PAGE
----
DVD note: The complete run of one of the best shows ever on MTV, Daria (1997-2002), is out today.
An animated spinoff from Mike Judge’s classic Beavis & Butt-head, Daria followed the adventures of its smart, snarky heroine—the embodiment of the sort of chick many of us daydreamed about in our teens, even though there’s a good chance she would have found us as dorky as she did everyone else—through the annoyances of life in an upscale suburban high school. If you’ve never seen the show, I highly recommend.
RIP to the great Lena Horne, who has passed on at 92. I’ve long remembered this lovely duet she did with Grover.
Like a lot of other people, I spent part of the weekend watching Betty White, at 88, absolutely nail her hosting duties on Saturday Night Live.
Last week, you see, my pal Dewey loaned me an excellent DVD, a documentary by Kurt Kuenne called Drive-in Movie Memories, which chronicles the history of that noble icon of Americana. Packed with amazing photos and other archival materials, it left me craving a movie under the stars in the peerless late-spring Arizona cool. The Wife didn’t share my enthusiasm for the idea. Not only could I not talk her into joining me, even if I promised to take her to some chick-flick like The Back-Up Plan, she talked me out of going that weekend.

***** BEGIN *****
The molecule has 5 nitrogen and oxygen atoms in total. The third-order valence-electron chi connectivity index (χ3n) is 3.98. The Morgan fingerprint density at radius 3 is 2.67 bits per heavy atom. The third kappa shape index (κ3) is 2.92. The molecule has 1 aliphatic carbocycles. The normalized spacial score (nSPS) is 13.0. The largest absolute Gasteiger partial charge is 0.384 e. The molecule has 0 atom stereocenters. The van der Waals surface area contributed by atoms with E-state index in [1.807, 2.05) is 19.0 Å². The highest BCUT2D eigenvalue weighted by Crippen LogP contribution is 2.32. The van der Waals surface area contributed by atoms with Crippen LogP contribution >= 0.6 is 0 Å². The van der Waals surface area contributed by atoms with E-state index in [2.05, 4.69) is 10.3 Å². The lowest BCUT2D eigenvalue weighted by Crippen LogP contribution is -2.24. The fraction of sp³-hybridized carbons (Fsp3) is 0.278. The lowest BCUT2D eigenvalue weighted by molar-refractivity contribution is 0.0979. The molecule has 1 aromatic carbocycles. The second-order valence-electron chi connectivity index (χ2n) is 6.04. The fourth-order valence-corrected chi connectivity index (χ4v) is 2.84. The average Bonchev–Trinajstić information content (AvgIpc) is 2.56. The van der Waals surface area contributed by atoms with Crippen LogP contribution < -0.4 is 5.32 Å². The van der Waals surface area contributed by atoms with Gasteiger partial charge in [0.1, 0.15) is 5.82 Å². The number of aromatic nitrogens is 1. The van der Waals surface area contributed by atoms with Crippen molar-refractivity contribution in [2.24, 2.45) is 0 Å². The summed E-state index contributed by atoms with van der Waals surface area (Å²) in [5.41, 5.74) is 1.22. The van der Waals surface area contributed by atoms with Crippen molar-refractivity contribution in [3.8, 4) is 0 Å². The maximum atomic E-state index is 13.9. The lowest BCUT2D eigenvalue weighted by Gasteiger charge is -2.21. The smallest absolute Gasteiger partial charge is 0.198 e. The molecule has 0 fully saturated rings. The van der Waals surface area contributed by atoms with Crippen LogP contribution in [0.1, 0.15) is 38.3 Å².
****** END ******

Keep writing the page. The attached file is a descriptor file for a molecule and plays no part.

This past Saturday, however, I was not to be dissuaded. I headed for the Scottsdale 9 on McKellips. Because only a few things in life could be more depressing then going alone to a drive-in, I asked my pal Barry to come along. Barry is from Scotland, and though he’s lived in the U.S. for more than a decade he’d never had this quintessential American experience. I considered it my civic duty to see to it that he did. We saw The Losers, a violent and silly but well-crafted action picture with some funny dialogue and a nice deadpan performance by Jason Patric as the villain.
The movie was near-perfect drive-in fare, but even so, the experience has changed since I was a kid. For one thing, there are showtimes. Since when? Drive-ins used to just start when it got dark, but now they’re slaves to the clock, just like the multiplexes. Seems wrong somehow.
Also, the big clunky speakers which hung in your window, and were prone to unintentional kidnapping by absentminded departing audience members, are long gone; now you hear the movie’s soundtrack through your car radio. A better system, I suppose, but it posed a problem for me. Because of it, I couldn’t take my beat-up Toyota Tacoma pick-up truck, even though it’s much more appropriate for a drive-in, because you can park it pointing away from the screen and sit in the back on lawn chairs.
But alas, the radio in my truck has been out of order for a couple of years. Thus I had to borrow The Wife’s car: a Prius. That’s right, I took a Prius, complete with its low-slung and heavily tinted windshield, to the drive-in. Fortunately, I had taken it to the dealership the morning before for its recall fix, so at least it didn’t accelerate uncontrollably and crash into the screen.